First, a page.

Fractures diagnosed in primary care – a five-year retrospective observational study from a Norwegian rural municipality with a ski resort
Peer reviewed, Journal article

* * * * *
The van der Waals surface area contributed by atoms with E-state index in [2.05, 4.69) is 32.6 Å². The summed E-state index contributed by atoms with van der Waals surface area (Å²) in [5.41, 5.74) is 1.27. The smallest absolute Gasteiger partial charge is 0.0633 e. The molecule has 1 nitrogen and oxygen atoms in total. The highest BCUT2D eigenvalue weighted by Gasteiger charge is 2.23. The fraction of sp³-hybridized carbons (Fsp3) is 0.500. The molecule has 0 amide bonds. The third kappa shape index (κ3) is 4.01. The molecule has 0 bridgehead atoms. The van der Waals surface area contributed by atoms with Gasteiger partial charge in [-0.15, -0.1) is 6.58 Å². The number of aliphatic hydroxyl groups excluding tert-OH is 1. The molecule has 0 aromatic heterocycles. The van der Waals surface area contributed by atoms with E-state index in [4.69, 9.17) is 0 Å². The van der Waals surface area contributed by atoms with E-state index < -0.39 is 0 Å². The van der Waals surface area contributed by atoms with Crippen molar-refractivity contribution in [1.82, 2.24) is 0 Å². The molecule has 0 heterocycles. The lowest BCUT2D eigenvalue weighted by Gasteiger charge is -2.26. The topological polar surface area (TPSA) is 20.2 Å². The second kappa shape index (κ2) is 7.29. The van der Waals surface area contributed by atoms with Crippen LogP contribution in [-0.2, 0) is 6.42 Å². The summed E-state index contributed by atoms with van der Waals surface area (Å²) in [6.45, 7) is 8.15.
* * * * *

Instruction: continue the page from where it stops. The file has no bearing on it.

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Objective: The aim of this study was to characterize fractures recorded at a Norwegian primary care centre near a ski resort. Design: A retrospective five-year observational study in the period 2010–2014. Setting: A primary care centre equipped with an x-ray machine and located near a ski resort in a small rural municipality of 931 inhabitants in Norway. The X-ray images are digitalized and instantly transferred for assessment of a radiologist and/or an orthopedic surgeon both before and after treatment. Subjects: All patients with radiologically confirmed fractures. Results: A total of 1154 X-ray examinations were done, out of which 480 (41.6%) were fractures verified by a radiologist. The most frequent fractures were in the wrist (30%), collarbone (15%), shin (11%), humerus (9%) and ankle (8%). 316 (66%) of the fractures were in males and of these 225 were in age group 10–19 years. Males dominated among fractures in collarbone (92% males), finger (80% males), and foot (85% males). Women with fractures of the wrist, ankle, humerus and metacarpal bones, had a higher median age than men with similar fractures. Nonsurgical treatment with cast or braces was initially offered in 371 (77%) of the fracture-cases at the primary care level. Conclusion: Young men acquired most of the fractures, predominantly in the wrist, and mostly during the winter sport season. Nearly eight of ten fractures were treated locally in primary care centre. Key points A large seasonal variation was found in number of patients with fractures. More than 60% had fractures in the wrist, collarbone, shin or ankle. More than half of the patients with a fracture were males and below 20 years old. Most fractures were ski-related.